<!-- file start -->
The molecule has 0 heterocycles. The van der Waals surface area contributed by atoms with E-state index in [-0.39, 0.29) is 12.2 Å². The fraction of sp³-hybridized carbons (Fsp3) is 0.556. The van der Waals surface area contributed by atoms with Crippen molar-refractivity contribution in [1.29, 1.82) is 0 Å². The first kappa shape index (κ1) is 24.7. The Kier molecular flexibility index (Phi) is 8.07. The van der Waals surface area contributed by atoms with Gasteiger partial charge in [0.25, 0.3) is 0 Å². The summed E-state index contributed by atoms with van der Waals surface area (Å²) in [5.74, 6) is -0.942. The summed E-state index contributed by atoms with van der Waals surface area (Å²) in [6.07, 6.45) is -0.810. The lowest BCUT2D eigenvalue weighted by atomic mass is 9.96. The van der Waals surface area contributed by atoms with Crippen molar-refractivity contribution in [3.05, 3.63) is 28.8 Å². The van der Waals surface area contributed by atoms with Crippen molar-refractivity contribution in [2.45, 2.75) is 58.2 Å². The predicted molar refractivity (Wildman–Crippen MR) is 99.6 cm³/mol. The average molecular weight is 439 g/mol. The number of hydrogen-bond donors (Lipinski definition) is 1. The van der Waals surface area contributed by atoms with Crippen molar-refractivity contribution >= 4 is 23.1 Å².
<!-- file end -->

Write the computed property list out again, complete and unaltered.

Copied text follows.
The molecule has 0 heterocycles. The van der Waals surface area contributed by atoms with E-state index in [-0.39, 0.29) is 12.2 Å². The fraction of sp³-hybridized carbons (Fsp3) is 0.556. The van der Waals surface area contributed by atoms with Crippen molar-refractivity contribution in [1.29, 1.82) is 0 Å². The first kappa shape index (κ1) is 24.7. The Kier molecular flexibility index (Phi) is 8.07. The van der Waals surface area contributed by atoms with Gasteiger partial charge in [0.25, 0.3) is 0 Å². The summed E-state index contributed by atoms with van der Waals surface area (Å²) in [5.74, 6) is -0.942. The summed E-state index contributed by atoms with van der Waals surface area (Å²) in [6.07, 6.45) is -0.810. The lowest BCUT2D eigenvalue weighted by atomic mass is 9.96. The van der Waals surface area contributed by atoms with Crippen molar-refractivity contribution in [3.05, 3.63) is 28.8 Å². The van der Waals surface area contributed by atoms with Crippen molar-refractivity contribution in [2.45, 2.75) is 58.2 Å². The predicted molar refractivity (Wildman–Crippen MR) is 99.6 cm³/mol. The average molecular weight is 439 g/mol. The number of hydrogen-bond donors (Lipinski definition) is 1. The van der Waals surface area contributed by atoms with Crippen molar-refractivity contribution >= 4 is 23.1 Å².